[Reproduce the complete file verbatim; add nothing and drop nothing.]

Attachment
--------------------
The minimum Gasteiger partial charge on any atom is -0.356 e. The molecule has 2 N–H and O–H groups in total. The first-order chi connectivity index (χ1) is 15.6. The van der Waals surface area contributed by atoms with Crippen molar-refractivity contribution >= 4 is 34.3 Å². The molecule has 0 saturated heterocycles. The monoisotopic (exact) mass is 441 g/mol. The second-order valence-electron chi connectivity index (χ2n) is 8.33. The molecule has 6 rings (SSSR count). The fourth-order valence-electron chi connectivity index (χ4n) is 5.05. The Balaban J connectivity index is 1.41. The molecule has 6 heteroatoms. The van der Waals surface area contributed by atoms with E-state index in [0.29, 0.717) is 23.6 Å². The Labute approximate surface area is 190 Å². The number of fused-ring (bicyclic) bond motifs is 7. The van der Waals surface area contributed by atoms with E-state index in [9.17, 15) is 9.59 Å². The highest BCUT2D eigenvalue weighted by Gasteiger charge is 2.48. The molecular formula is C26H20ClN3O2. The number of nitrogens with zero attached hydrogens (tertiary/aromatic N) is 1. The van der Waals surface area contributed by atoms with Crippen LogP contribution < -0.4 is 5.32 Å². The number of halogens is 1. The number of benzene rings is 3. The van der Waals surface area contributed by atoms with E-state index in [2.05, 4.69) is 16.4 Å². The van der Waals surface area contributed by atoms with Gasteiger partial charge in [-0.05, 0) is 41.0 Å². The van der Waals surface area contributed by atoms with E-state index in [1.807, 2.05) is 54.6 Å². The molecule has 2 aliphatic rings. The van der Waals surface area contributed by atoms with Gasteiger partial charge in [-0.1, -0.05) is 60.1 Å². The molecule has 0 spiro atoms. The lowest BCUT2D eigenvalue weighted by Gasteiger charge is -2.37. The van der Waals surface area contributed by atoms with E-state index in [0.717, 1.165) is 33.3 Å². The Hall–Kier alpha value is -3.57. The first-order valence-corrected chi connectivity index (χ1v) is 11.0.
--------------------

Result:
The minimum Gasteiger partial charge on any atom is -0.356 e. The molecule has 2 N–H and O–H groups in total. The first-order chi connectivity index (χ1) is 15.6. The van der Waals surface area contributed by atoms with Crippen molar-refractivity contribution >= 4 is 34.3 Å². The molecule has 0 saturated heterocycles. The monoisotopic (exact) mass is 441 g/mol. The second-order valence-electron chi connectivity index (χ2n) is 8.33. The molecule has 6 rings (SSSR count). The fourth-order valence-electron chi connectivity index (χ4n) is 5.05. The Balaban J connectivity index is 1.41. The molecule has 6 heteroatoms. The van der Waals surface area contributed by atoms with E-state index in [0.29, 0.717) is 23.6 Å². The Labute approximate surface area is 190 Å². The number of fused-ring (bicyclic) bond motifs is 7. The van der Waals surface area contributed by atoms with E-state index in [9.17, 15) is 9.59 Å². The highest BCUT2D eigenvalue weighted by Gasteiger charge is 2.48. The molecular formula is C26H20ClN3O2. The number of nitrogens with zero attached hydrogens (tertiary/aromatic N) is 1. The van der Waals surface area contributed by atoms with Crippen LogP contribution < -0.4 is 5.32 Å². The number of halogens is 1. The number of benzene rings is 3. The van der Waals surface area contributed by atoms with E-state index in [2.05, 4.69) is 16.4 Å². The van der Waals surface area contributed by atoms with Gasteiger partial charge in [-0.05, 0) is 41.0 Å². The van der Waals surface area contributed by atoms with E-state index in [1.807, 2.05) is 54.6 Å². The molecule has 2 aliphatic rings. The van der Waals surface area contributed by atoms with Gasteiger partial charge in [-0.1, -0.05) is 60.1 Å². The molecule has 0 spiro atoms. The lowest BCUT2D eigenvalue weighted by Gasteiger charge is -2.37. The van der Waals surface area contributed by atoms with E-state index in [0.717, 1.165) is 33.3 Å². The Hall–Kier alpha value is -3.57. The first-order valence-corrected chi connectivity index (χ1v) is 11.0.